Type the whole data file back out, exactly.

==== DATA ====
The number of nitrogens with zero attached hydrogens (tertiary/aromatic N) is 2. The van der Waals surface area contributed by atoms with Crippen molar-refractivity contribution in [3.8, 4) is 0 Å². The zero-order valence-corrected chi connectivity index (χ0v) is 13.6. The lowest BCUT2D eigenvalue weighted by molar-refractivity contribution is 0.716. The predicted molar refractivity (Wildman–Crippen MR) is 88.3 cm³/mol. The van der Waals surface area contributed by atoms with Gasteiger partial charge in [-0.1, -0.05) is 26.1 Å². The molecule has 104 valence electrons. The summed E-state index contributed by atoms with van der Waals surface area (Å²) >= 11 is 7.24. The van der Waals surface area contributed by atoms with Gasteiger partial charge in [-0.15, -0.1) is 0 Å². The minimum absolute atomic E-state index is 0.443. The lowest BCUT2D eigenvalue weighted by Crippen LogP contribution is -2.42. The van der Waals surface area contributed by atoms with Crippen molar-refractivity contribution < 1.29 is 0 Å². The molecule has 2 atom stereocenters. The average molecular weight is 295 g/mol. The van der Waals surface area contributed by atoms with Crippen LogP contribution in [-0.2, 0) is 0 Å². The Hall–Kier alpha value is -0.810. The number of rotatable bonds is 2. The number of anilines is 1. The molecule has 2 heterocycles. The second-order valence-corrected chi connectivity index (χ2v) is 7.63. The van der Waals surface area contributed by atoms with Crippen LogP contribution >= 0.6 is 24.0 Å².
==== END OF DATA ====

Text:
The number of nitrogens with zero attached hydrogens (tertiary/aromatic N) is 2. The van der Waals surface area contributed by atoms with Crippen molar-refractivity contribution in [3.8, 4) is 0 Å². The zero-order valence-corrected chi connectivity index (χ0v) is 13.6. The lowest BCUT2D eigenvalue weighted by molar-refractivity contribution is 0.716. The predicted molar refractivity (Wildman–Crippen MR) is 88.3 cm³/mol. The van der Waals surface area contributed by atoms with Gasteiger partial charge in [-0.1, -0.05) is 26.1 Å². The molecule has 104 valence electrons. The summed E-state index contributed by atoms with van der Waals surface area (Å²) >= 11 is 7.24. The van der Waals surface area contributed by atoms with Gasteiger partial charge in [-0.15, -0.1) is 0 Å². The minimum absolute atomic E-state index is 0.443. The lowest BCUT2D eigenvalue weighted by Crippen LogP contribution is -2.42. The van der Waals surface area contributed by atoms with Crippen molar-refractivity contribution < 1.29 is 0 Å². The molecule has 2 atom stereocenters. The average molecular weight is 295 g/mol. The van der Waals surface area contributed by atoms with Crippen LogP contribution in [-0.2, 0) is 0 Å². The Hall–Kier alpha value is -0.810. The number of rotatable bonds is 2. The number of anilines is 1. The molecule has 2 heterocycles. The second-order valence-corrected chi connectivity index (χ2v) is 7.63. The van der Waals surface area contributed by atoms with Crippen LogP contribution >= 0.6 is 24.0 Å².